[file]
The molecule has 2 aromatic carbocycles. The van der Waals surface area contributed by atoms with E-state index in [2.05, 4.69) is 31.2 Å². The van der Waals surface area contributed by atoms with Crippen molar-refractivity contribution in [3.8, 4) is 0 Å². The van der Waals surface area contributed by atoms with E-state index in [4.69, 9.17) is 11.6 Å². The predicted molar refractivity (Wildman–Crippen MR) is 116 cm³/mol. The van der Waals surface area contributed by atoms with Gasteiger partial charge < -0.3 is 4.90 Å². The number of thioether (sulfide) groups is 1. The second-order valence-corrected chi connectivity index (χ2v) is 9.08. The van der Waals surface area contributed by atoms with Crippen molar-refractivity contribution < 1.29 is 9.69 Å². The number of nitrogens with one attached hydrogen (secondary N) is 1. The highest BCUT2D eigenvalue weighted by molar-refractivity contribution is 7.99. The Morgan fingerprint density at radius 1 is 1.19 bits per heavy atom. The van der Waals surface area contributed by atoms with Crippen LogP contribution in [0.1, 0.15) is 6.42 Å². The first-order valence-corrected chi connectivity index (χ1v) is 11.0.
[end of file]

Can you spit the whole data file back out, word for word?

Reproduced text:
The molecule has 2 aromatic carbocycles. The van der Waals surface area contributed by atoms with E-state index in [2.05, 4.69) is 31.2 Å². The van der Waals surface area contributed by atoms with Crippen molar-refractivity contribution in [3.8, 4) is 0 Å². The van der Waals surface area contributed by atoms with E-state index in [4.69, 9.17) is 11.6 Å². The predicted molar refractivity (Wildman–Crippen MR) is 116 cm³/mol. The van der Waals surface area contributed by atoms with Gasteiger partial charge < -0.3 is 4.90 Å². The number of thioether (sulfide) groups is 1. The second-order valence-corrected chi connectivity index (χ2v) is 9.08. The van der Waals surface area contributed by atoms with Crippen molar-refractivity contribution < 1.29 is 9.69 Å². The number of nitrogens with one attached hydrogen (secondary N) is 1. The highest BCUT2D eigenvalue weighted by molar-refractivity contribution is 7.99. The Morgan fingerprint density at radius 1 is 1.19 bits per heavy atom. The van der Waals surface area contributed by atoms with Crippen LogP contribution in [0.1, 0.15) is 6.42 Å². The first-order valence-corrected chi connectivity index (χ1v) is 11.0.